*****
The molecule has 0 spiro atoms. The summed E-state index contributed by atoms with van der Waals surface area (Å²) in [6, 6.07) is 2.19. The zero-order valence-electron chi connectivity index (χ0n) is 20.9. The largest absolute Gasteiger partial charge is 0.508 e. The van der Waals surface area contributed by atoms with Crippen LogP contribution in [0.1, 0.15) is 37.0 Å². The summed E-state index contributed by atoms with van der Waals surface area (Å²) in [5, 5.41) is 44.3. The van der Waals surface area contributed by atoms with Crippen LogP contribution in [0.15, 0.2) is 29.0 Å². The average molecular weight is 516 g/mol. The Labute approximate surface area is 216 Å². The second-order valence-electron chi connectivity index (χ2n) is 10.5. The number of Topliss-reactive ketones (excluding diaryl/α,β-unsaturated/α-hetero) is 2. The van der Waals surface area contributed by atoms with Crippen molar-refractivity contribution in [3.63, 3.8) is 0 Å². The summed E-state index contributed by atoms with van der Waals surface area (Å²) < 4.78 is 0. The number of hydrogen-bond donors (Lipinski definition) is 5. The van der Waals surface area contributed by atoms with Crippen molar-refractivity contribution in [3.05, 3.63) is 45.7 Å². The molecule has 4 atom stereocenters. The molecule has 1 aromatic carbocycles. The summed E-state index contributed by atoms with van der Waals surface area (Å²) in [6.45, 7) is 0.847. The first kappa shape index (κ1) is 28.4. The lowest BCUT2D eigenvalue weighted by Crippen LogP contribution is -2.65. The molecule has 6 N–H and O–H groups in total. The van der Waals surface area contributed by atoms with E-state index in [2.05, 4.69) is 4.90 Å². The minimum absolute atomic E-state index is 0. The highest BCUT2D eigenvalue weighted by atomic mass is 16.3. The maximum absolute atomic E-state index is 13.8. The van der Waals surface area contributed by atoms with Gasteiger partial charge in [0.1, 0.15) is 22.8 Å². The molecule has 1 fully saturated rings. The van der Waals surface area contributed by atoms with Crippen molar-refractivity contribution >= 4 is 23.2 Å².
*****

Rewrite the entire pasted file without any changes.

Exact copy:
The molecule has 0 spiro atoms. The summed E-state index contributed by atoms with van der Waals surface area (Å²) in [6, 6.07) is 2.19. The zero-order valence-electron chi connectivity index (χ0n) is 20.9. The largest absolute Gasteiger partial charge is 0.508 e. The van der Waals surface area contributed by atoms with Crippen LogP contribution in [0.1, 0.15) is 37.0 Å². The summed E-state index contributed by atoms with van der Waals surface area (Å²) in [5, 5.41) is 44.3. The van der Waals surface area contributed by atoms with Crippen LogP contribution in [0.15, 0.2) is 29.0 Å². The average molecular weight is 516 g/mol. The Labute approximate surface area is 216 Å². The second-order valence-electron chi connectivity index (χ2n) is 10.5. The number of Topliss-reactive ketones (excluding diaryl/α,β-unsaturated/α-hetero) is 2. The van der Waals surface area contributed by atoms with Crippen molar-refractivity contribution in [3.63, 3.8) is 0 Å². The summed E-state index contributed by atoms with van der Waals surface area (Å²) < 4.78 is 0. The number of hydrogen-bond donors (Lipinski definition) is 5. The van der Waals surface area contributed by atoms with Crippen molar-refractivity contribution in [3.05, 3.63) is 45.7 Å². The molecule has 4 atom stereocenters. The molecule has 1 aromatic carbocycles. The summed E-state index contributed by atoms with van der Waals surface area (Å²) in [6.45, 7) is 0.847. The first kappa shape index (κ1) is 28.4. The lowest BCUT2D eigenvalue weighted by Crippen LogP contribution is -2.65. The molecule has 6 N–H and O–H groups in total. The van der Waals surface area contributed by atoms with E-state index in [2.05, 4.69) is 4.90 Å². The minimum absolute atomic E-state index is 0. The highest BCUT2D eigenvalue weighted by atomic mass is 16.3. The maximum absolute atomic E-state index is 13.8. The van der Waals surface area contributed by atoms with Gasteiger partial charge in [0.1, 0.15) is 22.8 Å². The molecule has 1 fully saturated rings. The van der Waals surface area contributed by atoms with Crippen molar-refractivity contribution >= 4 is 23.2 Å².